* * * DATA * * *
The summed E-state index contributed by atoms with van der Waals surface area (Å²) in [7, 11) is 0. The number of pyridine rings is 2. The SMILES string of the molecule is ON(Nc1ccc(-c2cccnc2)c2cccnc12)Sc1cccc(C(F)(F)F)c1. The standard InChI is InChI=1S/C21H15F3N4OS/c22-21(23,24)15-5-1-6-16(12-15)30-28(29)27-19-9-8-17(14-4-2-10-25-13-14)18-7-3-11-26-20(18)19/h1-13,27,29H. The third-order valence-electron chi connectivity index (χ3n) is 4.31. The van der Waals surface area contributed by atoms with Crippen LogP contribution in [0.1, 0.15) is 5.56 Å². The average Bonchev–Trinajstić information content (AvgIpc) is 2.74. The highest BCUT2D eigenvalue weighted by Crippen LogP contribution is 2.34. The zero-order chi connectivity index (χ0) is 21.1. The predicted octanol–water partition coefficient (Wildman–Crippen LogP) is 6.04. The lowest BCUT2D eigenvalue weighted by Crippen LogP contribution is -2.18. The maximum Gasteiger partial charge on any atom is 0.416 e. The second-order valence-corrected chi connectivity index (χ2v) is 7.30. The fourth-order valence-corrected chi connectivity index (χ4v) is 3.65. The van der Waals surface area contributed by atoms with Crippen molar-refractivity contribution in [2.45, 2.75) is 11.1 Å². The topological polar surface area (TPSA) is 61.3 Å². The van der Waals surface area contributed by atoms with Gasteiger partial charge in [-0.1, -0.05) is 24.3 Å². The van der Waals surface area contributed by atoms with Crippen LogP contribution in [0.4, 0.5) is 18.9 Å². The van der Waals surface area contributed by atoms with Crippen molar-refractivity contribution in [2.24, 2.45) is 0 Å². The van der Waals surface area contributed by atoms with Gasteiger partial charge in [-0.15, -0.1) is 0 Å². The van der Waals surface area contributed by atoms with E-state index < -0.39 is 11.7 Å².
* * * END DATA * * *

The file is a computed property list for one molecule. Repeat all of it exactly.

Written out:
The summed E-state index contributed by atoms with van der Waals surface area (Å²) in [7, 11) is 0. The number of pyridine rings is 2. The SMILES string of the molecule is ON(Nc1ccc(-c2cccnc2)c2cccnc12)Sc1cccc(C(F)(F)F)c1. The standard InChI is InChI=1S/C21H15F3N4OS/c22-21(23,24)15-5-1-6-16(12-15)30-28(29)27-19-9-8-17(14-4-2-10-25-13-14)18-7-3-11-26-20(18)19/h1-13,27,29H. The third-order valence-electron chi connectivity index (χ3n) is 4.31. The van der Waals surface area contributed by atoms with Crippen LogP contribution in [0.1, 0.15) is 5.56 Å². The average Bonchev–Trinajstić information content (AvgIpc) is 2.74. The highest BCUT2D eigenvalue weighted by Crippen LogP contribution is 2.34. The zero-order chi connectivity index (χ0) is 21.1. The predicted octanol–water partition coefficient (Wildman–Crippen LogP) is 6.04. The lowest BCUT2D eigenvalue weighted by Crippen LogP contribution is -2.18. The maximum Gasteiger partial charge on any atom is 0.416 e. The second-order valence-corrected chi connectivity index (χ2v) is 7.30. The fourth-order valence-corrected chi connectivity index (χ4v) is 3.65. The van der Waals surface area contributed by atoms with Crippen molar-refractivity contribution in [2.45, 2.75) is 11.1 Å². The topological polar surface area (TPSA) is 61.3 Å². The van der Waals surface area contributed by atoms with Gasteiger partial charge in [-0.1, -0.05) is 24.3 Å². The van der Waals surface area contributed by atoms with Crippen LogP contribution in [0.4, 0.5) is 18.9 Å². The van der Waals surface area contributed by atoms with Crippen molar-refractivity contribution in [2.24, 2.45) is 0 Å². The van der Waals surface area contributed by atoms with Gasteiger partial charge in [-0.15, -0.1) is 0 Å². The van der Waals surface area contributed by atoms with E-state index < -0.39 is 11.7 Å².